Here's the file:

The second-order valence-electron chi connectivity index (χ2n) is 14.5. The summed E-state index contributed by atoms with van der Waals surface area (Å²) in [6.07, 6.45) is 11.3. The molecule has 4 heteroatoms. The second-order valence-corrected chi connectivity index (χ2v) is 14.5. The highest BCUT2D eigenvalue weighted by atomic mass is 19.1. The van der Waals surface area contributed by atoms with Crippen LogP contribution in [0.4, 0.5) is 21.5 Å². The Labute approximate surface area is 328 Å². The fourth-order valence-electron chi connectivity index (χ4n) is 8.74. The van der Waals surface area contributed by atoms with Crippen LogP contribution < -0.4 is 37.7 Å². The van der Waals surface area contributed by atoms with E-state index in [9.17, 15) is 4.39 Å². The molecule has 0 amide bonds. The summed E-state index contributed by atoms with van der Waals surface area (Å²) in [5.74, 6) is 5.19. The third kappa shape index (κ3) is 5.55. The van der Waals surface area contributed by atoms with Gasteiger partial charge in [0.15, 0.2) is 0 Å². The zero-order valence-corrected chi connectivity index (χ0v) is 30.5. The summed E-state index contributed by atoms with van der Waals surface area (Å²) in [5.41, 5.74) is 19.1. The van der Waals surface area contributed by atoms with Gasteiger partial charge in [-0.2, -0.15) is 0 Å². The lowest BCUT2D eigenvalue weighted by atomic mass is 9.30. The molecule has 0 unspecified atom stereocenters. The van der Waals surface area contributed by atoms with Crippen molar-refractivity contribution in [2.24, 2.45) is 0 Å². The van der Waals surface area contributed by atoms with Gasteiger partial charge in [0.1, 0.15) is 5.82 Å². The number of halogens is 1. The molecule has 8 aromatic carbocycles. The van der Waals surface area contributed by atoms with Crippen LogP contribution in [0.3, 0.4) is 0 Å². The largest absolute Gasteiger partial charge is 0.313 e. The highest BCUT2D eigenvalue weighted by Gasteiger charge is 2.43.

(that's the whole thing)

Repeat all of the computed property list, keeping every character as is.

The second-order valence-electron chi connectivity index (χ2n) is 14.5. The summed E-state index contributed by atoms with van der Waals surface area (Å²) in [6.07, 6.45) is 11.3. The molecule has 4 heteroatoms. The second-order valence-corrected chi connectivity index (χ2v) is 14.5. The highest BCUT2D eigenvalue weighted by atomic mass is 19.1. The van der Waals surface area contributed by atoms with Crippen LogP contribution in [0.4, 0.5) is 21.5 Å². The Labute approximate surface area is 328 Å². The fourth-order valence-electron chi connectivity index (χ4n) is 8.74. The van der Waals surface area contributed by atoms with Crippen LogP contribution < -0.4 is 37.7 Å². The van der Waals surface area contributed by atoms with E-state index in [9.17, 15) is 4.39 Å². The molecule has 0 amide bonds. The summed E-state index contributed by atoms with van der Waals surface area (Å²) in [5.74, 6) is 5.19. The third kappa shape index (κ3) is 5.55. The van der Waals surface area contributed by atoms with Gasteiger partial charge in [0.15, 0.2) is 0 Å². The zero-order valence-corrected chi connectivity index (χ0v) is 30.5. The summed E-state index contributed by atoms with van der Waals surface area (Å²) in [5.41, 5.74) is 19.1. The van der Waals surface area contributed by atoms with Gasteiger partial charge in [-0.2, -0.15) is 0 Å². The lowest BCUT2D eigenvalue weighted by atomic mass is 9.30. The molecule has 0 unspecified atom stereocenters. The van der Waals surface area contributed by atoms with Crippen molar-refractivity contribution in [2.24, 2.45) is 0 Å². The van der Waals surface area contributed by atoms with Gasteiger partial charge in [0.1, 0.15) is 5.82 Å². The number of halogens is 1. The molecule has 8 aromatic carbocycles. The van der Waals surface area contributed by atoms with Crippen LogP contribution in [0.3, 0.4) is 0 Å². The largest absolute Gasteiger partial charge is 0.313 e. The highest BCUT2D eigenvalue weighted by Gasteiger charge is 2.43.